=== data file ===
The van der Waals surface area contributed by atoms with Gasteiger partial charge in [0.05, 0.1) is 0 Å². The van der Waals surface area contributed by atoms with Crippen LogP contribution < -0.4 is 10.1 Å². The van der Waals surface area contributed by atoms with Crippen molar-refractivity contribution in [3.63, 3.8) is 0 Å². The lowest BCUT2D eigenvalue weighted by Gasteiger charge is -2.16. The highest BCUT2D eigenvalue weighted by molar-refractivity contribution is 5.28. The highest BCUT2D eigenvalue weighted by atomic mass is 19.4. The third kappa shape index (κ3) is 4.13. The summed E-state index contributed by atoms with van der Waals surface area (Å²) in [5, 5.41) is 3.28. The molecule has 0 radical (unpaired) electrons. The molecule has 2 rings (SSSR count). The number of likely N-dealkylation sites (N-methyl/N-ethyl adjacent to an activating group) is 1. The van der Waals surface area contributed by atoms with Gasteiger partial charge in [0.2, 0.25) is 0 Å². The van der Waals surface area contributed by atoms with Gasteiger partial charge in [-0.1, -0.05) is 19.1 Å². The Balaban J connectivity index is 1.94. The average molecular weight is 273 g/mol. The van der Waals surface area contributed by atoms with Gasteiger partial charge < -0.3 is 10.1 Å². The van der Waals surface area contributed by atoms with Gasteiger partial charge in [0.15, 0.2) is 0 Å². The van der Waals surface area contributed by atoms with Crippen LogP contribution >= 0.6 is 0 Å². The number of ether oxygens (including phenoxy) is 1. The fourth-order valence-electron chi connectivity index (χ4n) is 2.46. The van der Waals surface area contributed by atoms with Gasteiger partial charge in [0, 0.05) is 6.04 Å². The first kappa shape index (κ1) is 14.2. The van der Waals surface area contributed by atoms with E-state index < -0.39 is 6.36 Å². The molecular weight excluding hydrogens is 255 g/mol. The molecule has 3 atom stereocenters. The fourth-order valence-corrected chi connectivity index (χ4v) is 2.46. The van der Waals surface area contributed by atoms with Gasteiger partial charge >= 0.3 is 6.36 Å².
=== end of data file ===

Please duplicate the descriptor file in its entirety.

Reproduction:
The van der Waals surface area contributed by atoms with Gasteiger partial charge in [0.05, 0.1) is 0 Å². The van der Waals surface area contributed by atoms with Crippen LogP contribution < -0.4 is 10.1 Å². The van der Waals surface area contributed by atoms with Crippen molar-refractivity contribution in [3.63, 3.8) is 0 Å². The lowest BCUT2D eigenvalue weighted by Gasteiger charge is -2.16. The highest BCUT2D eigenvalue weighted by molar-refractivity contribution is 5.28. The highest BCUT2D eigenvalue weighted by atomic mass is 19.4. The third kappa shape index (κ3) is 4.13. The summed E-state index contributed by atoms with van der Waals surface area (Å²) in [5, 5.41) is 3.28. The molecule has 0 radical (unpaired) electrons. The molecule has 2 rings (SSSR count). The number of likely N-dealkylation sites (N-methyl/N-ethyl adjacent to an activating group) is 1. The van der Waals surface area contributed by atoms with Gasteiger partial charge in [0.2, 0.25) is 0 Å². The van der Waals surface area contributed by atoms with Gasteiger partial charge in [-0.1, -0.05) is 19.1 Å². The Balaban J connectivity index is 1.94. The average molecular weight is 273 g/mol. The van der Waals surface area contributed by atoms with Gasteiger partial charge < -0.3 is 10.1 Å². The van der Waals surface area contributed by atoms with Gasteiger partial charge in [0.15, 0.2) is 0 Å². The van der Waals surface area contributed by atoms with Crippen LogP contribution >= 0.6 is 0 Å². The number of ether oxygens (including phenoxy) is 1. The fourth-order valence-electron chi connectivity index (χ4n) is 2.46. The van der Waals surface area contributed by atoms with Gasteiger partial charge in [0, 0.05) is 6.04 Å². The first kappa shape index (κ1) is 14.2. The van der Waals surface area contributed by atoms with E-state index < -0.39 is 6.36 Å². The molecular weight excluding hydrogens is 255 g/mol. The molecule has 3 atom stereocenters. The fourth-order valence-corrected chi connectivity index (χ4v) is 2.46. The van der Waals surface area contributed by atoms with Gasteiger partial charge >= 0.3 is 6.36 Å².